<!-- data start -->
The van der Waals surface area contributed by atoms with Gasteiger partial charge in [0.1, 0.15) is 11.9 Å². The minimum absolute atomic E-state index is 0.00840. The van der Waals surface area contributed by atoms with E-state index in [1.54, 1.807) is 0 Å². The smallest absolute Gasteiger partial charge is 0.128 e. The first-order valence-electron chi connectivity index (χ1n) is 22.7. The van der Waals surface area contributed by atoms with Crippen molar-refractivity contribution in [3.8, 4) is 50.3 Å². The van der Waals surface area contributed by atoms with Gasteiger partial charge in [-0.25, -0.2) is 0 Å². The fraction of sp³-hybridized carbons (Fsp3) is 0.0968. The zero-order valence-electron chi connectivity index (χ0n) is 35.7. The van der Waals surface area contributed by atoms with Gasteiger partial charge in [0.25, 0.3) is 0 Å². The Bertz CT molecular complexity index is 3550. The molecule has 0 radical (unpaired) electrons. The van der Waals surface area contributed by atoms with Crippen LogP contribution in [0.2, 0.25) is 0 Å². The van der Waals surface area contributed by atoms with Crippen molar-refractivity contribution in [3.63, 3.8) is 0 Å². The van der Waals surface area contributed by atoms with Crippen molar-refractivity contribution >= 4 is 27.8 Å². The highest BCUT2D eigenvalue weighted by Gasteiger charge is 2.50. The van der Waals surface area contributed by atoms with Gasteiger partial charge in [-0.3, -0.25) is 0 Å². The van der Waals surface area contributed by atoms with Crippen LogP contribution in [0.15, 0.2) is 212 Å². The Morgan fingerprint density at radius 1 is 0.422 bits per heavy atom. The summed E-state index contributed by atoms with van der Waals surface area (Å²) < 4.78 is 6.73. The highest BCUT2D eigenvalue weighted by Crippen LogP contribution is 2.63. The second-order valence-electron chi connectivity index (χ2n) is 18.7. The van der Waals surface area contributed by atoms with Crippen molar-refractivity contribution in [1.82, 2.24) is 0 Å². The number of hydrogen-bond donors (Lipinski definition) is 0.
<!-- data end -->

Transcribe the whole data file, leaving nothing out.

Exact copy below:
The van der Waals surface area contributed by atoms with Gasteiger partial charge in [0.1, 0.15) is 11.9 Å². The minimum absolute atomic E-state index is 0.00840. The van der Waals surface area contributed by atoms with E-state index in [1.54, 1.807) is 0 Å². The smallest absolute Gasteiger partial charge is 0.128 e. The first-order valence-electron chi connectivity index (χ1n) is 22.7. The van der Waals surface area contributed by atoms with Crippen molar-refractivity contribution in [3.8, 4) is 50.3 Å². The van der Waals surface area contributed by atoms with Gasteiger partial charge in [-0.25, -0.2) is 0 Å². The fraction of sp³-hybridized carbons (Fsp3) is 0.0968. The zero-order valence-electron chi connectivity index (χ0n) is 35.7. The van der Waals surface area contributed by atoms with Gasteiger partial charge in [0.25, 0.3) is 0 Å². The Bertz CT molecular complexity index is 3550. The molecule has 0 radical (unpaired) electrons. The van der Waals surface area contributed by atoms with Crippen LogP contribution in [0.2, 0.25) is 0 Å². The van der Waals surface area contributed by atoms with Crippen molar-refractivity contribution in [3.63, 3.8) is 0 Å². The van der Waals surface area contributed by atoms with Crippen molar-refractivity contribution >= 4 is 27.8 Å². The highest BCUT2D eigenvalue weighted by Gasteiger charge is 2.50. The van der Waals surface area contributed by atoms with Gasteiger partial charge in [-0.3, -0.25) is 0 Å². The van der Waals surface area contributed by atoms with Crippen LogP contribution in [0.15, 0.2) is 212 Å². The Morgan fingerprint density at radius 1 is 0.422 bits per heavy atom. The summed E-state index contributed by atoms with van der Waals surface area (Å²) < 4.78 is 6.73. The highest BCUT2D eigenvalue weighted by Crippen LogP contribution is 2.63. The second-order valence-electron chi connectivity index (χ2n) is 18.7. The van der Waals surface area contributed by atoms with Crippen molar-refractivity contribution in [1.82, 2.24) is 0 Å². The number of hydrogen-bond donors (Lipinski definition) is 0.